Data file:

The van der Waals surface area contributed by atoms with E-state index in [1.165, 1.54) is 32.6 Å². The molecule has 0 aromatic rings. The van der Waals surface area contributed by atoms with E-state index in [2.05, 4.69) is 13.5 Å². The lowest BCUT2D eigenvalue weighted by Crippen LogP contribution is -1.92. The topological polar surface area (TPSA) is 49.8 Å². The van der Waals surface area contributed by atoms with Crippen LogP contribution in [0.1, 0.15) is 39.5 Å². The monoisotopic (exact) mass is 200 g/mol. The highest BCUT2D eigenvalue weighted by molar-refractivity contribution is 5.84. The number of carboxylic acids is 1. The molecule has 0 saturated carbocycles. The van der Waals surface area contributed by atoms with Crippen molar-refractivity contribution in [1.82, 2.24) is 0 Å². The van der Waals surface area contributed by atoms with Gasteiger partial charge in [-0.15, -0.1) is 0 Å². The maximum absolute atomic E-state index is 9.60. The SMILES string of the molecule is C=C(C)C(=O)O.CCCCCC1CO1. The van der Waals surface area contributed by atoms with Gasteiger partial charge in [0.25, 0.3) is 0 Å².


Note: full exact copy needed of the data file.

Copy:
The van der Waals surface area contributed by atoms with E-state index in [1.165, 1.54) is 32.6 Å². The molecule has 0 aromatic rings. The van der Waals surface area contributed by atoms with E-state index in [2.05, 4.69) is 13.5 Å². The lowest BCUT2D eigenvalue weighted by Crippen LogP contribution is -1.92. The topological polar surface area (TPSA) is 49.8 Å². The van der Waals surface area contributed by atoms with Crippen LogP contribution in [0.1, 0.15) is 39.5 Å². The monoisotopic (exact) mass is 200 g/mol. The highest BCUT2D eigenvalue weighted by molar-refractivity contribution is 5.84. The number of carboxylic acids is 1. The molecule has 0 saturated carbocycles. The van der Waals surface area contributed by atoms with Crippen molar-refractivity contribution in [1.82, 2.24) is 0 Å². The van der Waals surface area contributed by atoms with Gasteiger partial charge in [-0.15, -0.1) is 0 Å². The maximum absolute atomic E-state index is 9.60. The SMILES string of the molecule is C=C(C)C(=O)O.CCCCCC1CO1. The van der Waals surface area contributed by atoms with Gasteiger partial charge in [0.25, 0.3) is 0 Å².